fervid was our Word of the Day on 11/19/2017. Hear the podcast!
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Examples of fervid in a Sentence
at the school board meeting the librarian delivered a fervid speech defending the classic novel against would-be censors
the fervid sands of Arabia, where T.E. Lawrence staked his claim to military glory
Recent Examples of fervid from the Web
But news of the party’s kickoff, announced by the quiet, businesslike Shahbaz Sharif, was swept aside by blanket media coverage and fervid speculation on the court ruling and its probable impact on the Sharif family in the coming election.
That music is fervid enough in its original context, and the idea of turning it into an actual symphony — not just a suite that serves as a compilation of tunes and other thematic material — should be its own form of madness.
With intricacy and humor, Van der Vliet Oloomi relays Zebra’s brainy, benighted struggles as a tragicomic picaresque whose fervid logic and cerebral whimsy recall the work of Bolaño and Borges.
But he’s also seen how James Harrison deployed that as a strategy to create a fervid fan base.
Presenting Sottssas’s fervid imagination as having been fertilized by centuries of precedents is too simplistic.
From the Sparkle Lounge proves the band still had plenty of gas left even after three decades, launching with a compelling lead hook and holding tight with an incredible rhythm section and fervid guitars.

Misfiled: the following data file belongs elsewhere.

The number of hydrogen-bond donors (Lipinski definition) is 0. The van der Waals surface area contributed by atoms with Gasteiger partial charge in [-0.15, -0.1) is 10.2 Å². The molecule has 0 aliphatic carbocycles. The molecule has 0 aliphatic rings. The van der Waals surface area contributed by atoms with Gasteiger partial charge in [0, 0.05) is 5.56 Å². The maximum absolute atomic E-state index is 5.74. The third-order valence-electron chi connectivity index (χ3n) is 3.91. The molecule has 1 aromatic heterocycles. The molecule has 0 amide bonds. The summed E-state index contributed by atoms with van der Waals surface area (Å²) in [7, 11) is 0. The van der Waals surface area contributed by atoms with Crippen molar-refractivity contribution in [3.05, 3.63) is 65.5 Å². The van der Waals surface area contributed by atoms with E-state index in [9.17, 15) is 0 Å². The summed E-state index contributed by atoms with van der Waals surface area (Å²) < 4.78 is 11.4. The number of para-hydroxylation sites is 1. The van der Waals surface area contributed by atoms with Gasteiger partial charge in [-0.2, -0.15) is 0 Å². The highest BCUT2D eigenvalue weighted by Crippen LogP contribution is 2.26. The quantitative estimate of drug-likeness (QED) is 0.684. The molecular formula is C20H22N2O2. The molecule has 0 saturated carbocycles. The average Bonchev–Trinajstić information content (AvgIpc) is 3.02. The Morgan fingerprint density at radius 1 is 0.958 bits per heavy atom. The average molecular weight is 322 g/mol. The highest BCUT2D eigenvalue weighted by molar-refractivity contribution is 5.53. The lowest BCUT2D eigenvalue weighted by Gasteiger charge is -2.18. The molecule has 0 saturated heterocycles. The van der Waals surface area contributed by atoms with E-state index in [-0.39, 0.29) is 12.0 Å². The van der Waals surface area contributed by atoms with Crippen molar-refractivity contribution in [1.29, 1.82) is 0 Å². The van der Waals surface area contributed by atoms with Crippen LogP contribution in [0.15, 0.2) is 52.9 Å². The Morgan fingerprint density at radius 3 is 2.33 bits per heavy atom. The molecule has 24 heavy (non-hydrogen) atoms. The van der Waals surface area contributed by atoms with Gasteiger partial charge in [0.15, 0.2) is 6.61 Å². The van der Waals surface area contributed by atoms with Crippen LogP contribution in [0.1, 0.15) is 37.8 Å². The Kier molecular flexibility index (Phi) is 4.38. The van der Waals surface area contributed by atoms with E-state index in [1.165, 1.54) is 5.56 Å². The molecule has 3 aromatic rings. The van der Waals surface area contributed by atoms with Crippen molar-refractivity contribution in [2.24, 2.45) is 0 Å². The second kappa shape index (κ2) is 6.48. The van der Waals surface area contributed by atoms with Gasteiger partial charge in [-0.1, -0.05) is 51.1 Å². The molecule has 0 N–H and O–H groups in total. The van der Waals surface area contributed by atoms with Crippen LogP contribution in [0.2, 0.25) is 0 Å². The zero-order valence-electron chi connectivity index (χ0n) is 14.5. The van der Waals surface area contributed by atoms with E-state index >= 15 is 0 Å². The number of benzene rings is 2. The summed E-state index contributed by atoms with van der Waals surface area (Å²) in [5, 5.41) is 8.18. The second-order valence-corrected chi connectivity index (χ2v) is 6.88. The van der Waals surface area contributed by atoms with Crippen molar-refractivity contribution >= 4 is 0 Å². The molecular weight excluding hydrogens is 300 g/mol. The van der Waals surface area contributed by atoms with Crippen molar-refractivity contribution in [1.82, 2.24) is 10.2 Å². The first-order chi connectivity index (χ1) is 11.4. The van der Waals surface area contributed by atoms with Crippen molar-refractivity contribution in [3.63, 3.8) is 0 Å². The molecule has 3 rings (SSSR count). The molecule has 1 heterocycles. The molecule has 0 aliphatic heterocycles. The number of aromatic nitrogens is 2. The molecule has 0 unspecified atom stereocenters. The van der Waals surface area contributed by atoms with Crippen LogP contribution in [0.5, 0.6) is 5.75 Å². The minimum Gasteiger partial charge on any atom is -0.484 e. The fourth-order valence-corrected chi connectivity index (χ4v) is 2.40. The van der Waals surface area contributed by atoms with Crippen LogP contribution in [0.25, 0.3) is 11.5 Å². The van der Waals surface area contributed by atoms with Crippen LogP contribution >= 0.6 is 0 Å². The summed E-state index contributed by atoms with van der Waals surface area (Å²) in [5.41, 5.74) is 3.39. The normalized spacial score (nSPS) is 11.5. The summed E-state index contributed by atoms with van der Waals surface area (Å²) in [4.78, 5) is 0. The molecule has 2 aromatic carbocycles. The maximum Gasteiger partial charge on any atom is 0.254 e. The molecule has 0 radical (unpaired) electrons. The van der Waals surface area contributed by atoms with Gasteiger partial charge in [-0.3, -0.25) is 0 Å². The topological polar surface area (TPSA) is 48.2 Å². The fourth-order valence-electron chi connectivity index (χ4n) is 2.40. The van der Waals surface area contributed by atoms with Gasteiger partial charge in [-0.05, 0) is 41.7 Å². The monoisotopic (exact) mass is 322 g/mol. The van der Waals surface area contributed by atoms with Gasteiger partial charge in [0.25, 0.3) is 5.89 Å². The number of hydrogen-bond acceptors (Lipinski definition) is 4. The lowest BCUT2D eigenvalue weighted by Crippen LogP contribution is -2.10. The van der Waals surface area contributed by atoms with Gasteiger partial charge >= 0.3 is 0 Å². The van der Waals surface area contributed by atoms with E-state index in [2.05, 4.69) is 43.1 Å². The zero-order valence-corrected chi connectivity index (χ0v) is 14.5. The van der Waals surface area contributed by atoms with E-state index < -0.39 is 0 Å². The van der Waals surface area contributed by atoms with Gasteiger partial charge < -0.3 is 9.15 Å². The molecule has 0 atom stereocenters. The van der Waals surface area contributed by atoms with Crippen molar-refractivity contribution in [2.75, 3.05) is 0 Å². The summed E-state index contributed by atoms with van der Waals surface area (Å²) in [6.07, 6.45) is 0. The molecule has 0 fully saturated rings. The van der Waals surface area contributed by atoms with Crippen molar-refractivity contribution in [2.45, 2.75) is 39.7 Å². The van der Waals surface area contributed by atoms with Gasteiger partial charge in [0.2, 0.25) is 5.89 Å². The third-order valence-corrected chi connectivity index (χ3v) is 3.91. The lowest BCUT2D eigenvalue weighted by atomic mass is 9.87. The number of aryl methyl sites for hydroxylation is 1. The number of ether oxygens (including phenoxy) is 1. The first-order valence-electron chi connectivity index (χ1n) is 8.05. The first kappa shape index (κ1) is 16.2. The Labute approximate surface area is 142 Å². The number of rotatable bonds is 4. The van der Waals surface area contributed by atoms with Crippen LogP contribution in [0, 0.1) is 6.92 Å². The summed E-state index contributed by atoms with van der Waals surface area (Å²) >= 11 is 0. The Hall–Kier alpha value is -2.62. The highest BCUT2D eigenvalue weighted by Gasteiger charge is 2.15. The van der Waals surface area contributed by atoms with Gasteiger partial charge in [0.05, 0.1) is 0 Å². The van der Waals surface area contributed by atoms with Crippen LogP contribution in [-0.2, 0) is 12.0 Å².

The third of Hannibal’s wins, at the Battle of Cannae in 216 B.C., was among the most devastating military blows ever struck; perhaps 50,000 Romans were killed in a few hours of fervid fighting.
Hoping investors will respond as ecstatically as the fervid fitness enthusiasts who typically shell out $34 for its 45-minute spin classes, SoulCycle filed for an initial public offering yesterday.
These example sentences are selected automatically from various online news sources to reflect current usage of the word 'fervid.' Views expressed in the examples do not represent the opinion of Merriam-Webster or its editors. Send us feedback.
Did You Know?
The Latin verb fervēre can mean "to boil" or "to glow," as well as, by extension, "to seethe" or "to be roused." In English, this root gives us three words that can mean "impassioned" by varying degrees: "fervid," "fervent," and "perfervid." "Fervid" and "fervent" are practically synonymous, but while "fervid" usually suggests warm emotion that is expressed in a spontaneous or feverish manner (as in "fervid basketball fans"), "fervent" is reserved for a kind of emotional warmth that is steady and sincere (as in "a fervent belief in human kindness"). "Perfervid" combines "fervid" with the Latin prefix per- ("thoroughly") to create a word meaning "marked by overwrought or exaggerated emotion," as in "a perfervid display of patriotism."
Synonym Discussion of fervid
- an impassioned plea for justice
- a passionate denunciation
- an ardent supporter of human rights
- fervent good wishes
- fervid love letters
- perfervid expressions of patriotism
FERVID Defined for English Language Learners
Definition of fervid for English Language Learners
: having or showing feelings that are very strong or too strong
Seen and Heard
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